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Again from Korea. Again from a mountain top.

Yesterday I took out a patrol. It was Sunday ... a Sunday with-
out services ... a Sunday out in that troubled land that lies be­
tween two armies. There is no room for a church on our misty
hill in this lonely land of many battles.

No, the day seemed only like a wet, slick day anywhere, and
I wondered, as we moved down the slopes to seek out our en­
emies, why the feeling of Sunday had so completely deserted
me. But the ridges, and the woods, and brush, soon pulled our
bodies into a shallow sort of fatigue, and thinking became tire­
some. We wandered far, under the fitful skies.

Then, a group of Chinese who had been waiting, opened up
and shot our lead man ... and we suddenly became involved in a
short, sharp struggle of grenades and bullets. But we, at a dis­
advantage, had to pull back without our dead soldier.

Yet we knew what we had to do, and soon we set out again to
risk much to get to him. This time we moved - not to gain
knowledge, for we knew about our foe - not for ground, for we
were turning back - not for glory, for we had been there a long,
long time. We returned into a holocaust of bullets to recover
the symbol of someone who had been so alive a short while
before - and we returned in the hope that we, too, would be
treated in the same way, were we ever there.

We set out, taut in every nerve, moving in a high-tension
sort of way. I happened to look at the wet, bony wrist of some­
one beside me. He gripped his rifle with a chalky hand. Flesh
and caution, against the savagery of bullets and sharp little frag­
ments ....

We set intense group of men ... under that terrible,
broken sound of artillery, and the snicker of machine guns in
the bushes. Then, in a final, fearful second of confusion - in a
second of awful silence, one gutty private crawled up, and with
the last ounce of his courage, pulled our soldier back to us.

We had succeeded. We started back, rubbery legged and very
tired ... feeling a little better, a little more certain there would be
a tomorrow. We had done something important. We were bring­
ing our soldier with us.

Then it was night, and the rain was soft again. We drew up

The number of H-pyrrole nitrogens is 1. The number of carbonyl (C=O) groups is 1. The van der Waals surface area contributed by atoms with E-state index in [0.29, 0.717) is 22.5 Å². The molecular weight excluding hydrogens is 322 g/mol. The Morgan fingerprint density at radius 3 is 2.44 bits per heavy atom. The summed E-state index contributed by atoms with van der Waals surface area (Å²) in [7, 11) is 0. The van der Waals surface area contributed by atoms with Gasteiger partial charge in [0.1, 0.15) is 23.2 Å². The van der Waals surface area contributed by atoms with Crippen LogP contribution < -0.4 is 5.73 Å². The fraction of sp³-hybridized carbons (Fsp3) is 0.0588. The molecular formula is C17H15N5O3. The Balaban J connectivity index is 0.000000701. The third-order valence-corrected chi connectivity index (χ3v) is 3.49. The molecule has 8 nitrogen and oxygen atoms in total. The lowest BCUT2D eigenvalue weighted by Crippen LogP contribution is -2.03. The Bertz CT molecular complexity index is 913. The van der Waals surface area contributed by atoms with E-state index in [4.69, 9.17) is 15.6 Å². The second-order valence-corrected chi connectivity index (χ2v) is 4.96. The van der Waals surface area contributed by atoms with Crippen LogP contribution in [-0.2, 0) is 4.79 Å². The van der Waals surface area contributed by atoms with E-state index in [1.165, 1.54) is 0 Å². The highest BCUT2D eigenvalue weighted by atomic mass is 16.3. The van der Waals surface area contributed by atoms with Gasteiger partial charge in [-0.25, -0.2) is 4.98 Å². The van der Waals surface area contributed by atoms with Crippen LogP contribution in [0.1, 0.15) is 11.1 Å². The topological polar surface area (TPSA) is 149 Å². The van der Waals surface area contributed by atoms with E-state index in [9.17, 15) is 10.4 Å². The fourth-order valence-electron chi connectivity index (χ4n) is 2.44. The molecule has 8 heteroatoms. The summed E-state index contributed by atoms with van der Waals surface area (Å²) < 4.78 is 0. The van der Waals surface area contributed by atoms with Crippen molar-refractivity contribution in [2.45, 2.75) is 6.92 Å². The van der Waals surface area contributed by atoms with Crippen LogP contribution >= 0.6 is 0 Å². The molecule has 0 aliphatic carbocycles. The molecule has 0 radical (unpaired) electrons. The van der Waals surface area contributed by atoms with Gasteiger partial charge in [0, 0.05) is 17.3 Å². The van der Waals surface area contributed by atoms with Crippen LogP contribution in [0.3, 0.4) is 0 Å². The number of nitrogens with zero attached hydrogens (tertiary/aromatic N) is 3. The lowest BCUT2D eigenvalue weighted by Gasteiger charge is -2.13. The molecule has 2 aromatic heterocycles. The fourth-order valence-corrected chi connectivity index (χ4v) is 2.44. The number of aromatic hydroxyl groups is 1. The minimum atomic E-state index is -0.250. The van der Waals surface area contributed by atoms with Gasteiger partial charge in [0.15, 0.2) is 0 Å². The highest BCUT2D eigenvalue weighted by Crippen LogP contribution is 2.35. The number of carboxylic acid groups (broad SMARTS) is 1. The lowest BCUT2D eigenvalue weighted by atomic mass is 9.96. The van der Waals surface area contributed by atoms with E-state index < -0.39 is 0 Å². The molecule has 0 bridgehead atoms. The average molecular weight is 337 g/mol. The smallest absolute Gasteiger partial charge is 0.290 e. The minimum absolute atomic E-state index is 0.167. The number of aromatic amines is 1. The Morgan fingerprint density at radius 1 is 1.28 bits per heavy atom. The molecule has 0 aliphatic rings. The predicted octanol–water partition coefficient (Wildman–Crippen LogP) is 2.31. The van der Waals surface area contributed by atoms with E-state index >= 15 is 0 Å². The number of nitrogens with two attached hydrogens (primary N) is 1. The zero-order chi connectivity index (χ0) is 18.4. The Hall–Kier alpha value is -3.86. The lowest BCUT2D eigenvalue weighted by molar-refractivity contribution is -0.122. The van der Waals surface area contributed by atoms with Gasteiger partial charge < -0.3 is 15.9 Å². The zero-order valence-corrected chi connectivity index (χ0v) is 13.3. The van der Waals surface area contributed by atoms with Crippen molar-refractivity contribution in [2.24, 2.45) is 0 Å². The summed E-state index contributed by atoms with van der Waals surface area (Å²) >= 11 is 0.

on a nameless ridge and dug into the black earth to wait for the
enemy, or for the dawn. The fog moved in among the trees. I
sat for a long time looking at the end of the world out there to
the north.

Nine months in a muddy, forgotten war where men still come
forth in a blaze of courage. Where men still go out on patrol,
limping from old patrols and old wars. Weary, jagged war where
men go up the same hill twice, three times, four times, no less
scared, no less immune but much older and much more tired. A
raggedy war of worn hopes of rotation, and bright faces of green
youngsters in new boots. A soldier's war of worthy men - of
patient men - of grim men - of dignified men.

A sergeant sat beside me. For him, twelve months in the same
company, in the same platoon, meeting the same life and death
each day. Rest? Five days, he said, in Japan, three days in Seoul...
and three hundred and fifty-seven days on this ridge! Now he sat
looking, as I was, at the same end of the world to the north.  

Nine months, and I am a Company Commander now, with
the frowning weight of many men and many battles to carry. A
different, older feeling than of a platoon leader. New men ...I
must calm them, teach them, fight them, send them home whole
and proud ... or broken and quiet. But get them home. Then
wait for new replacements so the gap can be filled here, that
gun can be operated over there.

There is much work to be done. I must put this man where he
belongs, and I must send many men where no man belongs. I
must work harder and laugh merrier... and answer that mother's
letter to tell her of her lost son. Yes, I was there .... I heard him
speak .... I saw him die. So, in many ways, I must write the
epitaph to many families.

There is always that decision to make as to whether a man is
malingering or sick ... whether to send him out for his own sake,
and for another's protection, or return him for a necessary rest.
And one must never be wrong.

One must be ready and willing, always, to give his life for
the least of his men. Perhaps that is the most worthwhile part of
all this ... the tangible sacrifice that an infantryman, a soldier,
can understand.

                  I see these things still I am slave
                  When banners flaunt and bugles blow
                  Content to fill a soldier's grave
                  For reasons I shall never know

Now it is raining again. The scrawny tents on the line are dark
and wet, and the enemy is restlessly probing. It will not be a
quiet night.

Lt. David Hughes


My mother showed that letter above to the Rocky Mountain News, which printed almost all of it.

My mother got several handwritten letters about that letter and what it told them about that endless war.


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